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Type I collagen formation in rat type II alveolar cells immortalised by viral gene products.
  1. R Matsui,
  2. R H Goldstein,
  3. K Mihal,
  4. J S Brody,
  5. M P Steele,
  6. A Fine
  1. Pulmonary Center, Boston University School of Medicine, Massachusetts.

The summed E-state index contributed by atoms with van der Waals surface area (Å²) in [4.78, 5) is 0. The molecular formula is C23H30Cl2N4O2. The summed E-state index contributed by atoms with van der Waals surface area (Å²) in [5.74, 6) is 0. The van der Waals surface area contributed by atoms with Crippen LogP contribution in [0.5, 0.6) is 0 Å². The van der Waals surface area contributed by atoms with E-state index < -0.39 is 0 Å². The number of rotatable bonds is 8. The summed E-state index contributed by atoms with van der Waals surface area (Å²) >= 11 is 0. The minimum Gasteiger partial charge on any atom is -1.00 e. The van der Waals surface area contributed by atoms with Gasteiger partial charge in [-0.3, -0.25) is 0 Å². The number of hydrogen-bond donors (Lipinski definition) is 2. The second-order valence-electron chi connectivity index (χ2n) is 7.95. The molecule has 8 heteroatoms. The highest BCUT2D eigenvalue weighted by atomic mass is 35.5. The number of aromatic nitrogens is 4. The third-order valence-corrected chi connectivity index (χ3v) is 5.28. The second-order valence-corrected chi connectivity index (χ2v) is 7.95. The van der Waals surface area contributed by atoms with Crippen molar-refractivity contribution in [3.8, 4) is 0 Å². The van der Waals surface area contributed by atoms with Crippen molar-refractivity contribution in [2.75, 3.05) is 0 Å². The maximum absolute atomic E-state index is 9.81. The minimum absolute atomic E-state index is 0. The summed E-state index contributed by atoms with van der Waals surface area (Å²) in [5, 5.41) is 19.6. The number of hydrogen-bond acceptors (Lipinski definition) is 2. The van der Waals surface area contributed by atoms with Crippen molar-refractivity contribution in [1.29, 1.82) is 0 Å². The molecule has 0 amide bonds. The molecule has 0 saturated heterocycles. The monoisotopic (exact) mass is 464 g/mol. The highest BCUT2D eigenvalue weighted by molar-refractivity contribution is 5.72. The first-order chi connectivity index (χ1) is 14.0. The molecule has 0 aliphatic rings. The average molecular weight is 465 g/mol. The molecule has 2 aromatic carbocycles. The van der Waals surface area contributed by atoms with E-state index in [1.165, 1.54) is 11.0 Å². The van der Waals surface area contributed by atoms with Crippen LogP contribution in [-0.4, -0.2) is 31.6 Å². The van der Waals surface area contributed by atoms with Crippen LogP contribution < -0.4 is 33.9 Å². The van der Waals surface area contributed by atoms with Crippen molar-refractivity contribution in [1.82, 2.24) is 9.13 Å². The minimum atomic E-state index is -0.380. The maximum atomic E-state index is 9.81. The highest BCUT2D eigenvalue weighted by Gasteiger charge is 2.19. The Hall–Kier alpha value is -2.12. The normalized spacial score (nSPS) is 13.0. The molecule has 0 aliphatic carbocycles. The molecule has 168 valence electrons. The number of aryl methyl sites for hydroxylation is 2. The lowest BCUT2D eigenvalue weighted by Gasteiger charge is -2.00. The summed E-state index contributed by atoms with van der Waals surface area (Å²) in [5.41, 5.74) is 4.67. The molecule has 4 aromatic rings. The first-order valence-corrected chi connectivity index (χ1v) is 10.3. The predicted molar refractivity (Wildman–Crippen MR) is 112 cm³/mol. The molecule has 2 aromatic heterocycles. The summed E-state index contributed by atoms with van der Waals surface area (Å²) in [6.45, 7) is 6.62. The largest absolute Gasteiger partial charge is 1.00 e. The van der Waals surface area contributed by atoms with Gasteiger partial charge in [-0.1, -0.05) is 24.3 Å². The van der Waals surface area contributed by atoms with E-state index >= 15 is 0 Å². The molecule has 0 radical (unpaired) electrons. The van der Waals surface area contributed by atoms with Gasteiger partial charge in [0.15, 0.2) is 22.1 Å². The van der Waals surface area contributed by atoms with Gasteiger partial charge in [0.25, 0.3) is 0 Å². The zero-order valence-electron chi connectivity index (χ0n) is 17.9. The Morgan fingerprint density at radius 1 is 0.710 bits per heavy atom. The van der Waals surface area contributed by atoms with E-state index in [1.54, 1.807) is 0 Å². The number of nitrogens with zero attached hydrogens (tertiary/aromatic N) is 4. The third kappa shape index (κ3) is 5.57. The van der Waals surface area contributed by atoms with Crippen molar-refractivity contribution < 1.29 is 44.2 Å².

BACKGROUND--Alveolar type II (T2) cells synthesise matrix proteins such as type IV collagen and fibronectin. In contrast, a fetal rat T2 cell line has been shown to synthesise type I and III collagen as well as type IV collagen. To study regulation of collagen production in T2 cells, neonatal T2 cells immortalised by adenoviral 12SE1A gene transfer were used. It was previously reported that this immortalised cell line (E1A-T2) retains epithelial features such as tight junctions and cytokeratins but also expresses mesenchymal features such as vimentin. METHODS--Collagen production was examined in E1A-T2 and primary neonatal T2 cells using polyacrylamide gel electrophoresis. Electron microscopy was used to examine collagen deposition in E1A-T2 cell culture. To define the mechanism by which alpha 1(I) type I collagen gene expression was activated in E1A-T2 cells, a deletional analysis of alpha 1(I) promoter constructs linked to the bacterial chloramphenicol acetyltransferase gene was performed. RESULTS--E1A-T2 cells produced large amounts of type I collagen with a predominance of alpha 1(I) homotrimers; alpha 2(I) peptides were detected only in the cell layer. In contrast, primary neonatal rat T2 cell cultures produced a trace amount of type I collagen. Production of alpha 1(I) peptide chains (per microgram DNA) in E1A-T2 cell cultures was 30 times higher than that observed in primary neonatal T2 cell cultures. Electron microscopy showed deposition of type I collagen fibrils in the extracellular matrix of E1A-T2 cell cultures. Transfection studies suggested at least two cis-acting elements which mediate increased alpha 1(I) gene expression in E1A-T2 cells. CONCLUSIONS--These studies indicate that the E1A-T2 cell line may be useful for studying type I collagen gene regulation in alveolar T2 cells. These findings also raise the possibility that viral activation of type I collagen genes in alveolar epithelium may be involved in certain forms of pulmonary fibrosis.

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